If one identifies an acute injury to either the ATFL or the peroneal tendons, immediate non-weightbearing in a cast boot for several weeks is indicated. If you diagnose a fracture to either the ankle or the fifth metatarsal, proceed to determine the severity of the fracture. Then the physician must choose between long-term non-weightbearing cast immobilization or open reduction with internal fixation.
After one has identified a ligamentous or tendinous injury and conservative management has failed, the physician should obtain MRI to further rule out the location of the injury within the tendon or ligamentous structure. Also determine the injury’s severity, specifically whether it is a through and through injury, a rupture or only a partial rupture. Generally, if immobilization is unsuccessful in relieving the patient’s symptoms, surgical intervention is required to restore the structure to a functional state.
Another injury that MRI can help identify is an osteochondral lesion within the dome of the talus. An acute injury of this nature rarely shows up on an initial radiograph. This can lead to long-term complications if it is not addressed.
One of the more recent advances in the surgical management of the acute partial ATFL rupture is the use of thermal capsular shrinkage of this ligament in an attempt to limit the morbidity associated with using tendonous grafting to repair the ligament. The postoperative recovery is quicker and the return to activity is also on a much shorter timeline.
Whether one selects a surgical approach or has success with conservative management, many of these patients with lateral ankle sprains do require some form of physical therapy and bracing support of the affected ankle.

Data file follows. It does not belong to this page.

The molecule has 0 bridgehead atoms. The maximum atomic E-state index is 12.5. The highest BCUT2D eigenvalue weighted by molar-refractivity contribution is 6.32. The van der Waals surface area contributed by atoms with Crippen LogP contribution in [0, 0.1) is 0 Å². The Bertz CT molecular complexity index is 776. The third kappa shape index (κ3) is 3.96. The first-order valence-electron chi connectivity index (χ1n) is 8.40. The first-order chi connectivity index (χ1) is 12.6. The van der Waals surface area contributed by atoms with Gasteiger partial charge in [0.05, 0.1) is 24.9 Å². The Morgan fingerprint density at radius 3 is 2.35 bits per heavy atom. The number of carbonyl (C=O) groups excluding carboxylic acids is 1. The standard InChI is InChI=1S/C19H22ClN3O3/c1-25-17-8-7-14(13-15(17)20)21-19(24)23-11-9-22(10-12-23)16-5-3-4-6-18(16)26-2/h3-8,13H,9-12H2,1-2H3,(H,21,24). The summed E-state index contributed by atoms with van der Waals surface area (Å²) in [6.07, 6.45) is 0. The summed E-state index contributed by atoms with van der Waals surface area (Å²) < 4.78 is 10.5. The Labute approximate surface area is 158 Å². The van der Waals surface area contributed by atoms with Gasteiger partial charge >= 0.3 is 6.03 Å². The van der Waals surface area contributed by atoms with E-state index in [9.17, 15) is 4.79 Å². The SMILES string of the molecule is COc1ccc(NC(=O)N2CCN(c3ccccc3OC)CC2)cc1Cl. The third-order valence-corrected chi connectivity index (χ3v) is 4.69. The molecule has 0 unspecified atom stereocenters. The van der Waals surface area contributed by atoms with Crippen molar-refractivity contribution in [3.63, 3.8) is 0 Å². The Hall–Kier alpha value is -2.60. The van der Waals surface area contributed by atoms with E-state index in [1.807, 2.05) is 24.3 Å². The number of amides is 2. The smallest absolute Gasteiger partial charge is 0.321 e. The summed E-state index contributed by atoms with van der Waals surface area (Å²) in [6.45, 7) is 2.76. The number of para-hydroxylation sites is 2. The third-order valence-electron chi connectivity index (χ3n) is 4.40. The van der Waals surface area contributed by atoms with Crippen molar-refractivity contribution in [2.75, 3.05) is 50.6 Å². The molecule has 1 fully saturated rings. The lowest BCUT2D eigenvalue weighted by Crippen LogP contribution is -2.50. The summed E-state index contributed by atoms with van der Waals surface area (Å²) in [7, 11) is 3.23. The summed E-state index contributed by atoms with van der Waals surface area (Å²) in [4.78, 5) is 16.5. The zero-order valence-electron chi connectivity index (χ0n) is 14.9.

One of the challenges in treating a lateral ankle sprain is the re-education of the mechanoreceptors within the ATFL. Once the ATFL is injured, it hampers the effectiveness of the mechanoreceptors within the ligament itself to provide the nervous system with important proprioceptive information.
It is vital to re-establish this function as quickly as possible as this loss of proprioception has been associated with chronic injuries to this ligament, which ultimately can cause more severe injury and chronic ankle instability.
Dr. Raducanu is the President of the American College of Foot and Ankle Pediatrics. He is board certified by the American Board of Podiatric Surgery and is a Fellow of the American College of Foot and Ankle Surgeons. Dr. Raducanu is in private practice in Virginia Beach and Norfolk, Va.
Dr. Richie is an Adjunct Associate Professor in the Department of Applied Biomechanics at the California School of Podiatric Medicine at Samuel Merritt University. He is a Fellow of the American Academy of Podiatric Sports Medicine.